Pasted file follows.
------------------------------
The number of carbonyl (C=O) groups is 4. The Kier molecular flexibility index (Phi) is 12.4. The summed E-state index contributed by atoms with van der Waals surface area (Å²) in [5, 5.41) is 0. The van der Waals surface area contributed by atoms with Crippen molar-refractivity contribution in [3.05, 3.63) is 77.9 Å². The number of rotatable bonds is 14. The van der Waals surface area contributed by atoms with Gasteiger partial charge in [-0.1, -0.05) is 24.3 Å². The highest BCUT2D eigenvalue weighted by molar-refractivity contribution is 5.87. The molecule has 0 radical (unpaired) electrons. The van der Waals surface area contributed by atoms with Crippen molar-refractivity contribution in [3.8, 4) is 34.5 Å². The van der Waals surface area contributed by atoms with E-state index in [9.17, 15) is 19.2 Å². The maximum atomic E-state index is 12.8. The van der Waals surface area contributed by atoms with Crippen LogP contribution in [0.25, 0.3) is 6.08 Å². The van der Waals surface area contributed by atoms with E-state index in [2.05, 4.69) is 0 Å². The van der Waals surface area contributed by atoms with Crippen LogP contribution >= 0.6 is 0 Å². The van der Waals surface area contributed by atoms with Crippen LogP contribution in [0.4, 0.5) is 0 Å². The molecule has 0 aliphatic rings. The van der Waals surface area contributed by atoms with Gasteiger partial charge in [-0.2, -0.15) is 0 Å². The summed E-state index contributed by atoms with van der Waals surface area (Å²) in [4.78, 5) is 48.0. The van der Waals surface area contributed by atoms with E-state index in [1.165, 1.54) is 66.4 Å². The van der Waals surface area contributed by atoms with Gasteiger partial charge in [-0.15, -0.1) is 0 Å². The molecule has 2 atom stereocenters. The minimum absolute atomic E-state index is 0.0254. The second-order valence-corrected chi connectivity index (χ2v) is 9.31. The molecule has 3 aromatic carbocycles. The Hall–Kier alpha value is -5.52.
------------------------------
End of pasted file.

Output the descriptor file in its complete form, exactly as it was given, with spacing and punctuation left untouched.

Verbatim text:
The number of carbonyl (C=O) groups is 4. The Kier molecular flexibility index (Phi) is 12.4. The summed E-state index contributed by atoms with van der Waals surface area (Å²) in [5, 5.41) is 0. The van der Waals surface area contributed by atoms with Crippen molar-refractivity contribution in [3.05, 3.63) is 77.9 Å². The number of rotatable bonds is 14. The van der Waals surface area contributed by atoms with Gasteiger partial charge in [-0.1, -0.05) is 24.3 Å². The highest BCUT2D eigenvalue weighted by molar-refractivity contribution is 5.87. The molecule has 0 radical (unpaired) electrons. The van der Waals surface area contributed by atoms with Crippen molar-refractivity contribution in [3.8, 4) is 34.5 Å². The van der Waals surface area contributed by atoms with E-state index in [9.17, 15) is 19.2 Å². The maximum atomic E-state index is 12.8. The van der Waals surface area contributed by atoms with Crippen LogP contribution in [0.25, 0.3) is 6.08 Å². The van der Waals surface area contributed by atoms with E-state index in [2.05, 4.69) is 0 Å². The van der Waals surface area contributed by atoms with Crippen LogP contribution >= 0.6 is 0 Å². The van der Waals surface area contributed by atoms with Crippen LogP contribution in [0.4, 0.5) is 0 Å². The molecule has 0 aliphatic rings. The van der Waals surface area contributed by atoms with Gasteiger partial charge in [-0.2, -0.15) is 0 Å². The summed E-state index contributed by atoms with van der Waals surface area (Å²) in [4.78, 5) is 48.0. The van der Waals surface area contributed by atoms with E-state index in [1.165, 1.54) is 66.4 Å². The van der Waals surface area contributed by atoms with Gasteiger partial charge in [-0.15, -0.1) is 0 Å². The molecule has 2 atom stereocenters. The minimum absolute atomic E-state index is 0.0254. The second-order valence-corrected chi connectivity index (χ2v) is 9.31. The molecule has 3 aromatic carbocycles. The Hall–Kier alpha value is -5.52.